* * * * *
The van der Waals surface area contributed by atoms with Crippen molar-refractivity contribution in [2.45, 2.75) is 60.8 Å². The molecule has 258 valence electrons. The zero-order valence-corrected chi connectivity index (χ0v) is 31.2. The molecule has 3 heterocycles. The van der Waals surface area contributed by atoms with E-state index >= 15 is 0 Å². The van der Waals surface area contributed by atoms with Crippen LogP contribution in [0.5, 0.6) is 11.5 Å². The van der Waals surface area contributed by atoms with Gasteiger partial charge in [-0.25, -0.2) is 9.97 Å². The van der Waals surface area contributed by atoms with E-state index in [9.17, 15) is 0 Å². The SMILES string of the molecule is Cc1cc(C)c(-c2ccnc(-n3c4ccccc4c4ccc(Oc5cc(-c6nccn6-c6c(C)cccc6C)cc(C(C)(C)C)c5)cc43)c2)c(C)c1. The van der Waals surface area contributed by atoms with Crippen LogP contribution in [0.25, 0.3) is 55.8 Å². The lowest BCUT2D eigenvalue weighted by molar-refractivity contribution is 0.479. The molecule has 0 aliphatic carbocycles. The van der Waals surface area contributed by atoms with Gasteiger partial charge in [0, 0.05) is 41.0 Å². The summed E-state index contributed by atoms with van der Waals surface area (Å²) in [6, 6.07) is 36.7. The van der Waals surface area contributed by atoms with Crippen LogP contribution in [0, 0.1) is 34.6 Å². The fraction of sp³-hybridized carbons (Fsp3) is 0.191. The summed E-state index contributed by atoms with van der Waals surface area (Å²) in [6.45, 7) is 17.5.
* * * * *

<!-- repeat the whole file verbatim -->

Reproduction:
The van der Waals surface area contributed by atoms with Crippen molar-refractivity contribution in [2.45, 2.75) is 60.8 Å². The molecule has 258 valence electrons. The zero-order valence-corrected chi connectivity index (χ0v) is 31.2. The molecule has 3 heterocycles. The van der Waals surface area contributed by atoms with E-state index >= 15 is 0 Å². The van der Waals surface area contributed by atoms with Crippen LogP contribution in [0.5, 0.6) is 11.5 Å². The van der Waals surface area contributed by atoms with Gasteiger partial charge in [-0.25, -0.2) is 9.97 Å². The van der Waals surface area contributed by atoms with E-state index in [9.17, 15) is 0 Å². The SMILES string of the molecule is Cc1cc(C)c(-c2ccnc(-n3c4ccccc4c4ccc(Oc5cc(-c6nccn6-c6c(C)cccc6C)cc(C(C)(C)C)c5)cc43)c2)c(C)c1. The van der Waals surface area contributed by atoms with Crippen LogP contribution in [0.25, 0.3) is 55.8 Å². The lowest BCUT2D eigenvalue weighted by molar-refractivity contribution is 0.479. The molecule has 0 aliphatic carbocycles. The van der Waals surface area contributed by atoms with Gasteiger partial charge in [0, 0.05) is 41.0 Å². The summed E-state index contributed by atoms with van der Waals surface area (Å²) in [6, 6.07) is 36.7. The van der Waals surface area contributed by atoms with Crippen LogP contribution in [0, 0.1) is 34.6 Å². The fraction of sp³-hybridized carbons (Fsp3) is 0.191. The summed E-state index contributed by atoms with van der Waals surface area (Å²) in [6.45, 7) is 17.5.